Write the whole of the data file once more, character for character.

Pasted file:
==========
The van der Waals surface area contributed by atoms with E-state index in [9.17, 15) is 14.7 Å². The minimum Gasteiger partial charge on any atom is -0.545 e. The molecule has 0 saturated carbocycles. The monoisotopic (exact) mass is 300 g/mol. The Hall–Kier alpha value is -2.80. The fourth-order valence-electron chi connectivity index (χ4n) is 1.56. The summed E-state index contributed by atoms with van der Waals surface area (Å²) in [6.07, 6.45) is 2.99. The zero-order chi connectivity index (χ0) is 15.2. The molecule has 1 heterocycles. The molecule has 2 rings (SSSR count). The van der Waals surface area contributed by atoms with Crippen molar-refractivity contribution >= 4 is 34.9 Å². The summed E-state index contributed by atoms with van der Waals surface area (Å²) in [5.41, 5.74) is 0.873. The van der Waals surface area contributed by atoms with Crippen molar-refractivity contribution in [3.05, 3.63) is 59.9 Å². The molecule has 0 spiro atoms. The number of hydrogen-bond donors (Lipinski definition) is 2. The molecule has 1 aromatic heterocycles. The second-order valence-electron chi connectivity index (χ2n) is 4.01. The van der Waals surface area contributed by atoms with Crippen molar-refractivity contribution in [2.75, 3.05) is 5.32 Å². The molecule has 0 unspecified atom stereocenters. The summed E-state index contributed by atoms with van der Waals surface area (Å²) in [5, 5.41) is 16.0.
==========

The van der Waals surface area contributed by atoms with E-state index in [9.17, 15) is 14.7 Å². The minimum Gasteiger partial charge on any atom is -0.545 e. The molecule has 0 saturated carbocycles. The monoisotopic (exact) mass is 300 g/mol. The Hall–Kier alpha value is -2.80. The fourth-order valence-electron chi connectivity index (χ4n) is 1.56. The summed E-state index contributed by atoms with van der Waals surface area (Å²) in [6.07, 6.45) is 2.99. The zero-order chi connectivity index (χ0) is 15.2. The molecule has 1 heterocycles. The molecule has 2 rings (SSSR count). The van der Waals surface area contributed by atoms with Crippen molar-refractivity contribution >= 4 is 34.9 Å². The summed E-state index contributed by atoms with van der Waals surface area (Å²) in [5.41, 5.74) is 0.873. The van der Waals surface area contributed by atoms with Crippen molar-refractivity contribution in [3.05, 3.63) is 59.9 Å². The molecule has 0 spiro atoms. The number of hydrogen-bond donors (Lipinski definition) is 2. The molecule has 1 aromatic heterocycles. The second-order valence-electron chi connectivity index (χ2n) is 4.01. The van der Waals surface area contributed by atoms with Crippen molar-refractivity contribution in [2.75, 3.05) is 5.32 Å². The molecule has 0 unspecified atom stereocenters. The summed E-state index contributed by atoms with van der Waals surface area (Å²) in [5, 5.41) is 16.0.